Horizons - Real and Artificial

The annual Horizon Report is a collaborative effort between the EDUCAUSE Learning Initiative (ELI) and the New Media Consortium (NMC). Each year, the report identifies and describes six areas of emerging technology likely to have a significant impact on teaching, learning, or creative expression in higher education. It also puts those technologies within three adoption horizons: a year or less, two to three years, and four to five years.

They list as the emerging technology we should see adopted in the next year: Mobile Computing and Open Content.

For the 2-3 year adoption, their choices are Electronic Books and Simple Augmented Reality.

The two technologies that they feel need 4-5 years to adoption are Gesture-based Computing and Visual Data Analysis.

This is no blogger opinion poll. The 2010 Report resulted from the work of the 47-person Advisory Board, with experts from ten countries.

Predicting the future is tough, but what I like about the Horizon Report is that they are fairly conservative with their choices. Since we can't really see the tech horizon, it's good to have a kind of artificial horizon.

Pilots use an artificial horizon (AKA an attitude indicator or gyro horizon) in an aircraft to inform them of the orientation of the aircraft relative to earth. It indicates pitch and bank or roll and is a primary instrument for flight in instrument meteorological conditions.

In other words, when you can't tell which side is up, it helps you.

How do we measure the success of these predictions? Well, last year, the 2009 Horizon Report said that in the year that just passed the 2 things to be adopted in education would be Cloud Computing and Mobiles. Both of them had a strong year, especially cloud computing which require a lot less of an investment for users or institutions. But mobile made their one year list this year too, so that's a bit of a cheat.

They tagged Geo Everything and The Personal Web as ones to watch for two more years. Though geo and location-based apps have made inroads, especially in mobile devices, I can't say that I see much penetration into educational uses. It's not fair to judge these choices based on the short labels they have been given. What is the Personal Web anyway?  According to last year's report:

"Fifteen years after the first commercial web pages began to appear, the amount of content available on the web is staggering. Sifting through the sheer volume of material — good or bad, useful or otherwise — is a daunting task. It is even difficult to keep track of the media posted by a single person, or by oneself. On the other hand, adding to the mix is easier than ever before, thanks to easy-to-use publishing tools for every type and size of media. To cope with the problem, computer users are assembling collections of tools, widgets, and services that make it easy to develop and organize dynamic online content. Armed with tools for tagging, aggregating, updating, and keeping track of content, today’s learners create and navigate a web that is increasingly tailored to their own needs and interests: this is the personal web."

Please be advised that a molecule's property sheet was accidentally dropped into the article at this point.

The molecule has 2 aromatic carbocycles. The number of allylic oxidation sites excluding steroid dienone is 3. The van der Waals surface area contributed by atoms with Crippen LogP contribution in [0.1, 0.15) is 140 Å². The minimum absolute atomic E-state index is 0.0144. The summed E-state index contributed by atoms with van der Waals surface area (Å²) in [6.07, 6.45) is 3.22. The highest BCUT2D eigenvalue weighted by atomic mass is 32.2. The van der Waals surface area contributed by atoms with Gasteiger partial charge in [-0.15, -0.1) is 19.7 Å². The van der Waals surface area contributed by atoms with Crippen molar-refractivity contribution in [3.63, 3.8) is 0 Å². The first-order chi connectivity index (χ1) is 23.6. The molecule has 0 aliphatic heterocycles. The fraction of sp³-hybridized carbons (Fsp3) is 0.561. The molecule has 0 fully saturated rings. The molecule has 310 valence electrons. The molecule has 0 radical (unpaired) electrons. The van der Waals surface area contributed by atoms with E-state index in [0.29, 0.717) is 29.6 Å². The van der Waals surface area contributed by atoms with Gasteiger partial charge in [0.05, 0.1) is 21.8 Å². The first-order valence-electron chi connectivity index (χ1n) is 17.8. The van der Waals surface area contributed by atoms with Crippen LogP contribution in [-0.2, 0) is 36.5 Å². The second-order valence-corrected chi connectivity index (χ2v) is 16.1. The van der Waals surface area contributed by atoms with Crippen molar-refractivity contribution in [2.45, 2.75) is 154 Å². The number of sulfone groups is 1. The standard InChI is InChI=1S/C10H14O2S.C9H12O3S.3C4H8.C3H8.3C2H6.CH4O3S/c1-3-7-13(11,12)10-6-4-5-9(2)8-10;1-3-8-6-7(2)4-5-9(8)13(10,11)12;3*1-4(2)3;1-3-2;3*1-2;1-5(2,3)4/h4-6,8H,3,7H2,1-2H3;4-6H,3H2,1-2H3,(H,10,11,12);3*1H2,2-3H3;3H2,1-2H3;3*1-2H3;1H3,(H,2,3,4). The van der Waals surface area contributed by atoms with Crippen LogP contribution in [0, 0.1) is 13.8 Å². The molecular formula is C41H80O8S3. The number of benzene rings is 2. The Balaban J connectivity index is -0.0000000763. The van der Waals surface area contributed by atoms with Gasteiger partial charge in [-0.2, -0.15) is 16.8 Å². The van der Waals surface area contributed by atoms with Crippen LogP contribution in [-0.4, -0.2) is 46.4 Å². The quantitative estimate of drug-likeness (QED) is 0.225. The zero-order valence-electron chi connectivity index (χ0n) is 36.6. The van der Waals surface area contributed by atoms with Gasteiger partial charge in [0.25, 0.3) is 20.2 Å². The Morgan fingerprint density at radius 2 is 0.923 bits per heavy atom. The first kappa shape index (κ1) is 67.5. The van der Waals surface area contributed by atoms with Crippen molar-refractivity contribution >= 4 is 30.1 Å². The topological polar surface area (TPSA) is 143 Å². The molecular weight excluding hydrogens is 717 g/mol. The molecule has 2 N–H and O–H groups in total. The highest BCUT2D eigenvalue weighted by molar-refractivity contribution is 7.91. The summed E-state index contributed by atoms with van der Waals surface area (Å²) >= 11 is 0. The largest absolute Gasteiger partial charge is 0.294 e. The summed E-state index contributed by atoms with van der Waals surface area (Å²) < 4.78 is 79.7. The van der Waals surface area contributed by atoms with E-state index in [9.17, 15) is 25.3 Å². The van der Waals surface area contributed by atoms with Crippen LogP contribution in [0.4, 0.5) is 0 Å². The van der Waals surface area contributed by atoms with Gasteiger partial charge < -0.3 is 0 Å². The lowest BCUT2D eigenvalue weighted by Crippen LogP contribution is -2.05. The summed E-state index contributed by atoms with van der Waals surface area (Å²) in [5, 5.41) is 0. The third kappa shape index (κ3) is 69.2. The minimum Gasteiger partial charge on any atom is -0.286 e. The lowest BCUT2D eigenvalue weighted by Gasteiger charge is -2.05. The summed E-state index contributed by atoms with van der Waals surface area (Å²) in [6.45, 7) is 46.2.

I also like that the Horizon Reports include a section called "Relevance for Teaching, Learning, Research, or Creative Expression" for each technology. So, for the "personal web," they say that "The tools that enable the personal web are also ideal toolsets for research and learning. The ability to tag, categorize, and publish work online, instantly, without the need to understand or even touch the underlying technologies provides a host of opportunities for faculty and students. By organizing online information with tags and web feeds, it is a simple matter to create richly personal resource collections that are easily searchable, annotated, and that support any interest."

In the longer view, the report last year saw Semantic-Aware Applications and Smart Objects as needing until 2012 or so to be adopted. Like their 2010 prediction for that horizon far ahead, these technologies are not even being adopted in a broad way outside education. And all of us in education know that technology almost always comes to academia after it gets a foothold in business and the public sector. You'd think it would be otherwise, but it's not.

Not to take the airplane metaphor too far, but when educators are "piloting" some of these emerging technologies, they do need that artificial horizon so that they can stay aware of what's happening on the ground where they teach. And it wouldn't hurt to have the "attitude indicator" operating when you need to deal with budgets and administration.

PDF a Web Page

PDFmyURL is a site that will convert a web page into a PDF document.

This can be a useful utility when you want to retain a page as a handout (You address the copyright issues!) and it can also make those web pages that end up printing on multiple (wasted) pages more manageable